I’m not sure if we learned about the Quran in advanced Sunday School classes when I was 14. The classes were prerequisites to church membership.
Likewise, I don’t think there was much mention of the Quran when I took a college humanities elective in the Old Testament. So, if I had to recite prayers from the Muslim holy book in order to save my life, my life surely would have ended last week in Kenya’s Garissa University College along with the others.
Many students at Garissa, most of them Christians, also failed to know the prayers. They died. Slaughtered.
We will learn of the story of all 148 dead students eventually, such as the student whose mother was talking to him by phone when the killers took the phone and told her to say goodbye to her child. She heard the gun that took his life.
The horror of the event makes us question how to stop such madness and brutality.
Angry religious differences is what we assume is the cause, because we’re told the targets were in fact the Christian students, and the murderers were Muslim terrorists.
I assert that there’s more than religion that provokes such anger.
Hitler used religion to disguise his anger. His victims responded much like victims react today. They protested passively because they were ill-prepared to resist the military forces that pulled them from homes, schools, businesses and places of worship.
Four men armed with automatic weapons and strapped with bombs walked into a crowded campus building and chose their victims. What could the victims do? If lucky to be far enough away from the terrorists, they fled in desperation?
I thought about circumstances like the students faced when I hustled down the escalator to the D.C. subway after work the day of the massacre. I realized that all the commuters and I were just as vulnerable as those students.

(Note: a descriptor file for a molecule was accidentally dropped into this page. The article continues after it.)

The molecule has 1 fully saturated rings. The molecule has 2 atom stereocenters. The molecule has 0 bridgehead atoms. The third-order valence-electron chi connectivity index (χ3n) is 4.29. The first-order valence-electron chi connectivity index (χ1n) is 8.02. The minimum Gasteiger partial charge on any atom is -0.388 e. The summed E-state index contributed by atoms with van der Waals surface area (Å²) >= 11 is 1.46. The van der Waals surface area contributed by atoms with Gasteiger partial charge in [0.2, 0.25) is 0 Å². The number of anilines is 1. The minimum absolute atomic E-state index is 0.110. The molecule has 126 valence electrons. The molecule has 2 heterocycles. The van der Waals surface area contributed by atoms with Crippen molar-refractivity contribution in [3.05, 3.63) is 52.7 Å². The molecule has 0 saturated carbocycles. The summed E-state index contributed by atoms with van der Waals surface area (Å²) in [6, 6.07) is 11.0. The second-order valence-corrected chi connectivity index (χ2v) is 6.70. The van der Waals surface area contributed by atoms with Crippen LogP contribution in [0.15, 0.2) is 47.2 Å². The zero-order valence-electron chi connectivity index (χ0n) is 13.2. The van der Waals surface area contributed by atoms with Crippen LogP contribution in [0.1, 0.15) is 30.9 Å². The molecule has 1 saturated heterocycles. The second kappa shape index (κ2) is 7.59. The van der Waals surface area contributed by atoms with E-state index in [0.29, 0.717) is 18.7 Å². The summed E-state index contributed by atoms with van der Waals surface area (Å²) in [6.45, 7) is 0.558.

Occasionally, armed police walk the platforms. It’s comforting, but when I see them, they strike me as ill-equipped to protect us from AK-47s and grenades. If you think it’s impossible to arm a small band of terrorists in places like subway platforms, you’re wrong.
So what do we do?
Obviously, we must be vigilant without becoming paranoid. We must assume that new attempts will be made in the United States and Europe, so we must be the eyes and ears of caution.
We have lots of work to do in America to protect ourselves from terrorism. I believe our intelligence services are doing a good job, but they’re run by people and people make mistakes.
My hope is twofold. I want there to be more aggressive responses to tragedies like the one in Kenya. We need the State Department and White House to offer more than predictable condolences and platitudes. If we want the people of Kenya to know our heartfelt sorrow, then offer a course of action that will stop the spread of ISIS and other terrorist organizations.
The second action is one I stated before. Louder voices from within the American Muslim community need to condemn terrorism committed in the name of Allah. Use the Quran to show the true self of Muhammad the Prophet. Don’t let the situation escalate to a religious war when it’s an economic and political fight.
During Easter and Passover, what better time to open an educational dialogue that helps Christians and Jews in the United States and elsewhere understand that the Muslim faith is not anchored in anger.